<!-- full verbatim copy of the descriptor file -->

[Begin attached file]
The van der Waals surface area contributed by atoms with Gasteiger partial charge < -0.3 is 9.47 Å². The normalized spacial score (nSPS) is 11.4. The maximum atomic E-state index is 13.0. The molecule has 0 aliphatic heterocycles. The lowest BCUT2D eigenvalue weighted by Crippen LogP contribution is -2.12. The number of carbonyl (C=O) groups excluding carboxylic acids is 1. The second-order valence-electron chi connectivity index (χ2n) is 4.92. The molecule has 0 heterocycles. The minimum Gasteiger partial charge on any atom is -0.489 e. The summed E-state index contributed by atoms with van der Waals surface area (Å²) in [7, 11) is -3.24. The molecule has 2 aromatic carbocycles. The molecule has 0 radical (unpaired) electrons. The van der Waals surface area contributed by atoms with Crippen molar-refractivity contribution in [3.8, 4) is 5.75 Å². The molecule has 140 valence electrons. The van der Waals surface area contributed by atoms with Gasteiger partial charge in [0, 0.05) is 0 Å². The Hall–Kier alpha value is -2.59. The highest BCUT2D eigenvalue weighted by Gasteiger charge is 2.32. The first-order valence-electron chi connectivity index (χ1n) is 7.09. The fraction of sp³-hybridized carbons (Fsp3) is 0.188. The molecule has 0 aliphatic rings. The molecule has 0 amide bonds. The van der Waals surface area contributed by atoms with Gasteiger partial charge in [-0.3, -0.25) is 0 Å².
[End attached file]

The van der Waals surface area contributed by atoms with Gasteiger partial charge < -0.3 is 9.47 Å². The normalized spacial score (nSPS) is 11.4. The maximum atomic E-state index is 13.0. The molecule has 0 aliphatic heterocycles. The lowest BCUT2D eigenvalue weighted by Crippen LogP contribution is -2.12. The number of carbonyl (C=O) groups excluding carboxylic acids is 1. The second-order valence-electron chi connectivity index (χ2n) is 4.92. The molecule has 0 heterocycles. The minimum Gasteiger partial charge on any atom is -0.489 e. The summed E-state index contributed by atoms with van der Waals surface area (Å²) in [7, 11) is -3.24. The molecule has 2 aromatic carbocycles. The molecule has 0 radical (unpaired) electrons. The van der Waals surface area contributed by atoms with Crippen molar-refractivity contribution in [3.8, 4) is 5.75 Å². The molecule has 140 valence electrons. The van der Waals surface area contributed by atoms with Gasteiger partial charge in [0, 0.05) is 0 Å². The Hall–Kier alpha value is -2.59. The highest BCUT2D eigenvalue weighted by Gasteiger charge is 2.32. The first-order valence-electron chi connectivity index (χ1n) is 7.09. The fraction of sp³-hybridized carbons (Fsp3) is 0.188. The molecule has 0 aliphatic rings. The molecule has 0 amide bonds. The van der Waals surface area contributed by atoms with Gasteiger partial charge in [-0.3, -0.25) is 0 Å².